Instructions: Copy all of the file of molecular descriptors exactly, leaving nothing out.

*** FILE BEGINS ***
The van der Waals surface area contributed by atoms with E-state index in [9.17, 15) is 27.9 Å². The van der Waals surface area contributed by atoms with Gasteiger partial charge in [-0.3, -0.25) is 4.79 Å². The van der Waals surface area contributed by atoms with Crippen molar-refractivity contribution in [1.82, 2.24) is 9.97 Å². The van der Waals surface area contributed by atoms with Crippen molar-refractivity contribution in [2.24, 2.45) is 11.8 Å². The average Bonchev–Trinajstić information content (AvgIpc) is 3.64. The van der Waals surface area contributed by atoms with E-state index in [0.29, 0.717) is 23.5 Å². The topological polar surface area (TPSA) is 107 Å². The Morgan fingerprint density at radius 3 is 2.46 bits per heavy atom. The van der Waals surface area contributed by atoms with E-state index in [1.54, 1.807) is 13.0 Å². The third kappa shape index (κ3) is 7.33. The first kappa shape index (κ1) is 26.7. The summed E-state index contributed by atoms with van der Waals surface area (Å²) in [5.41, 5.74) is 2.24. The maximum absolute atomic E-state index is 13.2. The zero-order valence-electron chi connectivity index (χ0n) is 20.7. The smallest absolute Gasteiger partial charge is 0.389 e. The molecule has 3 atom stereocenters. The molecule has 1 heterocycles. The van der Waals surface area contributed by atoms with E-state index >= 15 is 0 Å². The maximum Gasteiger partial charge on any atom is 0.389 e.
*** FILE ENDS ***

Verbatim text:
The van der Waals surface area contributed by atoms with E-state index in [9.17, 15) is 27.9 Å². The van der Waals surface area contributed by atoms with Gasteiger partial charge in [-0.3, -0.25) is 4.79 Å². The van der Waals surface area contributed by atoms with Crippen molar-refractivity contribution in [1.82, 2.24) is 9.97 Å². The van der Waals surface area contributed by atoms with Crippen molar-refractivity contribution in [2.24, 2.45) is 11.8 Å². The average Bonchev–Trinajstić information content (AvgIpc) is 3.64. The van der Waals surface area contributed by atoms with E-state index in [0.29, 0.717) is 23.5 Å². The topological polar surface area (TPSA) is 107 Å². The Morgan fingerprint density at radius 3 is 2.46 bits per heavy atom. The van der Waals surface area contributed by atoms with E-state index in [1.54, 1.807) is 13.0 Å². The third kappa shape index (κ3) is 7.33. The first kappa shape index (κ1) is 26.7. The summed E-state index contributed by atoms with van der Waals surface area (Å²) in [5.41, 5.74) is 2.24. The maximum absolute atomic E-state index is 13.2. The zero-order valence-electron chi connectivity index (χ0n) is 20.7. The smallest absolute Gasteiger partial charge is 0.389 e. The molecule has 3 atom stereocenters. The molecule has 1 heterocycles. The van der Waals surface area contributed by atoms with E-state index >= 15 is 0 Å². The maximum Gasteiger partial charge on any atom is 0.389 e.